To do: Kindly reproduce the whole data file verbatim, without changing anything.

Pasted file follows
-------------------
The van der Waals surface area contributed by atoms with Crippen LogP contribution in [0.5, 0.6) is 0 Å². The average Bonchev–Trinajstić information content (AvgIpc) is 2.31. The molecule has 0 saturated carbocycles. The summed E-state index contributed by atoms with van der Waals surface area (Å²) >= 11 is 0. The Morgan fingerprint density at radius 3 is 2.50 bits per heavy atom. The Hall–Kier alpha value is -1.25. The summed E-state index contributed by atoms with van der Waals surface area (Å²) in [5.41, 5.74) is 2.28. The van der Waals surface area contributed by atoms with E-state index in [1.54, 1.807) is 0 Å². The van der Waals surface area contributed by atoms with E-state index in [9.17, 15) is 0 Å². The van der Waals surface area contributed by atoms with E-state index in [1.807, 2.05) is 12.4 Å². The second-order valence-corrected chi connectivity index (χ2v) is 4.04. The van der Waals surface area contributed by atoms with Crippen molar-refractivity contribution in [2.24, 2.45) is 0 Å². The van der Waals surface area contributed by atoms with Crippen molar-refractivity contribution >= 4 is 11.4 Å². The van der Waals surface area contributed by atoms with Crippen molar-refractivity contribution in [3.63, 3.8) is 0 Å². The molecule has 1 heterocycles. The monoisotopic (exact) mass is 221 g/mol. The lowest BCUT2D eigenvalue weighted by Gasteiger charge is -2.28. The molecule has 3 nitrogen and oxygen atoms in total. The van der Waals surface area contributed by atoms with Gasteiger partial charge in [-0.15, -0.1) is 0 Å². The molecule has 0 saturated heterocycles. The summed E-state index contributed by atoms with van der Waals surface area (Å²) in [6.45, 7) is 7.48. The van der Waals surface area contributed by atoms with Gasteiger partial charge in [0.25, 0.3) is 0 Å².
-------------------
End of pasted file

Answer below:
The van der Waals surface area contributed by atoms with Crippen LogP contribution in [0.5, 0.6) is 0 Å². The average Bonchev–Trinajstić information content (AvgIpc) is 2.31. The molecule has 0 saturated carbocycles. The summed E-state index contributed by atoms with van der Waals surface area (Å²) >= 11 is 0. The Morgan fingerprint density at radius 3 is 2.50 bits per heavy atom. The Hall–Kier alpha value is -1.25. The summed E-state index contributed by atoms with van der Waals surface area (Å²) in [5.41, 5.74) is 2.28. The van der Waals surface area contributed by atoms with E-state index in [1.54, 1.807) is 0 Å². The van der Waals surface area contributed by atoms with E-state index in [9.17, 15) is 0 Å². The van der Waals surface area contributed by atoms with E-state index in [1.807, 2.05) is 12.4 Å². The second-order valence-corrected chi connectivity index (χ2v) is 4.04. The van der Waals surface area contributed by atoms with Crippen molar-refractivity contribution in [2.24, 2.45) is 0 Å². The van der Waals surface area contributed by atoms with Crippen molar-refractivity contribution >= 4 is 11.4 Å². The van der Waals surface area contributed by atoms with Crippen molar-refractivity contribution in [3.63, 3.8) is 0 Å². The molecule has 1 heterocycles. The monoisotopic (exact) mass is 221 g/mol. The lowest BCUT2D eigenvalue weighted by Gasteiger charge is -2.28. The molecule has 3 nitrogen and oxygen atoms in total. The van der Waals surface area contributed by atoms with Gasteiger partial charge in [-0.15, -0.1) is 0 Å². The molecule has 0 saturated heterocycles. The summed E-state index contributed by atoms with van der Waals surface area (Å²) in [6.45, 7) is 7.48. The van der Waals surface area contributed by atoms with Gasteiger partial charge in [0.25, 0.3) is 0 Å².